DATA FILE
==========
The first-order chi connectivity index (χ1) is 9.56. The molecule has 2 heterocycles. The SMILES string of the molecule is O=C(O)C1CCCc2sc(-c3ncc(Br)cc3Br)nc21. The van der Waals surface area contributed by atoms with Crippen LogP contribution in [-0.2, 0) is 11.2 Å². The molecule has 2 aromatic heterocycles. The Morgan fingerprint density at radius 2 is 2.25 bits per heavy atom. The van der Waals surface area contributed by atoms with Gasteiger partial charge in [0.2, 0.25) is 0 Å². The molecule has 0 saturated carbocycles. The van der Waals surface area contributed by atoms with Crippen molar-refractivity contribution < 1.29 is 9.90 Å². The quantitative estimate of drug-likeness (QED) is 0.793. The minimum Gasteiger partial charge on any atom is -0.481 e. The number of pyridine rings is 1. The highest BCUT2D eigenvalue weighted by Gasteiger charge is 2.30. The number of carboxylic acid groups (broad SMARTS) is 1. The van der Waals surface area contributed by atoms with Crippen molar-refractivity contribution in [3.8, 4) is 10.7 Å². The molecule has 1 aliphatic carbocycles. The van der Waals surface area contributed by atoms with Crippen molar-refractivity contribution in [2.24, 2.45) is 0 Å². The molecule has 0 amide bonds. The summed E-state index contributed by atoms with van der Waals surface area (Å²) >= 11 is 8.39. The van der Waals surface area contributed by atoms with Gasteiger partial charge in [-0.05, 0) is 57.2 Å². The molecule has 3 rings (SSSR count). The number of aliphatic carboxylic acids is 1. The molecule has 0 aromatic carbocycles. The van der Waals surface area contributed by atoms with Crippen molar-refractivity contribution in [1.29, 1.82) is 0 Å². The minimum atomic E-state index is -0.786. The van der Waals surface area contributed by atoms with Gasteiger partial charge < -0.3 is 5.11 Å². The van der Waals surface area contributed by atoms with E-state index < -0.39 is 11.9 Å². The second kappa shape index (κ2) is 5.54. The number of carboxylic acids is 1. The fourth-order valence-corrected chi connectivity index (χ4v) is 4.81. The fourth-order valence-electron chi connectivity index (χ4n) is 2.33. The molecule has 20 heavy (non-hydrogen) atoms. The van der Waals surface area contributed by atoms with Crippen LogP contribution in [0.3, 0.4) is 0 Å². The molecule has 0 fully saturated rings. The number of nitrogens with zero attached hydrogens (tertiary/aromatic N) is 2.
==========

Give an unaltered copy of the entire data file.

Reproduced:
The first-order chi connectivity index (χ1) is 9.56. The molecule has 2 heterocycles. The SMILES string of the molecule is O=C(O)C1CCCc2sc(-c3ncc(Br)cc3Br)nc21. The van der Waals surface area contributed by atoms with Crippen LogP contribution in [-0.2, 0) is 11.2 Å². The molecule has 2 aromatic heterocycles. The Morgan fingerprint density at radius 2 is 2.25 bits per heavy atom. The van der Waals surface area contributed by atoms with Gasteiger partial charge in [0.2, 0.25) is 0 Å². The molecule has 0 saturated carbocycles. The van der Waals surface area contributed by atoms with Crippen molar-refractivity contribution < 1.29 is 9.90 Å². The quantitative estimate of drug-likeness (QED) is 0.793. The minimum Gasteiger partial charge on any atom is -0.481 e. The number of pyridine rings is 1. The highest BCUT2D eigenvalue weighted by Gasteiger charge is 2.30. The number of carboxylic acid groups (broad SMARTS) is 1. The van der Waals surface area contributed by atoms with Crippen molar-refractivity contribution in [3.8, 4) is 10.7 Å². The molecule has 1 aliphatic carbocycles. The van der Waals surface area contributed by atoms with Crippen molar-refractivity contribution in [2.24, 2.45) is 0 Å². The molecule has 0 amide bonds. The summed E-state index contributed by atoms with van der Waals surface area (Å²) >= 11 is 8.39. The van der Waals surface area contributed by atoms with Gasteiger partial charge in [-0.05, 0) is 57.2 Å². The molecule has 3 rings (SSSR count). The number of aliphatic carboxylic acids is 1. The molecule has 0 aromatic carbocycles. The van der Waals surface area contributed by atoms with Crippen molar-refractivity contribution in [1.29, 1.82) is 0 Å². The minimum atomic E-state index is -0.786. The van der Waals surface area contributed by atoms with Gasteiger partial charge < -0.3 is 5.11 Å². The van der Waals surface area contributed by atoms with E-state index < -0.39 is 11.9 Å². The second kappa shape index (κ2) is 5.54. The number of carboxylic acids is 1. The fourth-order valence-corrected chi connectivity index (χ4v) is 4.81. The fourth-order valence-electron chi connectivity index (χ4n) is 2.33. The molecule has 20 heavy (non-hydrogen) atoms. The van der Waals surface area contributed by atoms with Crippen LogP contribution in [0.3, 0.4) is 0 Å². The molecule has 0 fully saturated rings. The number of nitrogens with zero attached hydrogens (tertiary/aromatic N) is 2.